Fairs and markets
took place at market towns and villages, and would last for several
days, sometimes weeks. Booths were erected in the streets, and people
from all around came for finery and ornaments, to make themselves
the "observed" of all observers in their small community.
In Harrold on Sunday afternoons after morning
service, people would assemble on The Green and play at quoits or
football. But the favourite and most dignified sport was archery.
Every village had its crack shots, with either the long or the cross
bow, and on May-Day the archers from several villages around would
meet at some suitable spot, such as the slopes below Chellington
Church, to contend in a championship.
To these contests came not only Sir Ralph
Morin and his family, but the Wahulls, Lords of Odell, and the Pabenhams,
from Pavenham. It was thought well to encourage this sport, for
archers were indispensable in warfare, and English archers were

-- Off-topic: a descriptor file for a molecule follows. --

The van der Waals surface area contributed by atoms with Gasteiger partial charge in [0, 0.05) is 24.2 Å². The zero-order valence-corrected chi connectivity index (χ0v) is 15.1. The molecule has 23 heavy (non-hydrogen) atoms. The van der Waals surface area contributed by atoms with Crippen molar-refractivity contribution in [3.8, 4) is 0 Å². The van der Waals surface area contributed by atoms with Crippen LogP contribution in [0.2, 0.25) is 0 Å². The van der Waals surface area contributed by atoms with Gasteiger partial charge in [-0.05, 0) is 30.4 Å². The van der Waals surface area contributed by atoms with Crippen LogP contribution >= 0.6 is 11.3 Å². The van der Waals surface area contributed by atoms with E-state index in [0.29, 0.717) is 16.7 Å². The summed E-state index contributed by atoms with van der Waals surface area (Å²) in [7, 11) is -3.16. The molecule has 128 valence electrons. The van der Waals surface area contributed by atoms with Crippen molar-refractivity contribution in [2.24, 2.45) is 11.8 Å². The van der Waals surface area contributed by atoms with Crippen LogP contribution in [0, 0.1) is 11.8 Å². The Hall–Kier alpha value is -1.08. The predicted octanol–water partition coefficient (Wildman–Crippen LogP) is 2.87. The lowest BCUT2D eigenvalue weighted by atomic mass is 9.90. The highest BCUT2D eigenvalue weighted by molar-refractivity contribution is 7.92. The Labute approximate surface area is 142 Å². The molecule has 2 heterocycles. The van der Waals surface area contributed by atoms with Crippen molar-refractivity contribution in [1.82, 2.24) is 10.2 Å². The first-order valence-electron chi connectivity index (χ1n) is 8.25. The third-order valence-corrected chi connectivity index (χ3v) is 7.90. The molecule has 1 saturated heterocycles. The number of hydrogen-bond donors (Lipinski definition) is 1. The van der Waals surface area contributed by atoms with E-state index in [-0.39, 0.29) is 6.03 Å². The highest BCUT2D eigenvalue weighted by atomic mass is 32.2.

renowned for their strength and skill. The crowning feat was to
split a willow wand at a distance of fifty paces. After the shooting
there were games, quarter staff, morris dancing, and jigs, and all
Harrold Green has been used for many events
and functions over the years, more recently for the Merrie England
Fayre and other village gatherings. It provides the distinction
for Harrold of being the noted centre for the village.
The 18th century Market House, or "Buttermarket"
stands as an architectural and historical landmark, as does the
circular "Lock-up" or prison, built in 1824, which has provided
custody for villains for a night, or to stand trial, and more recently,
in 1967, the voluntary two-day incarceration of Georgie Knight,
for a wager.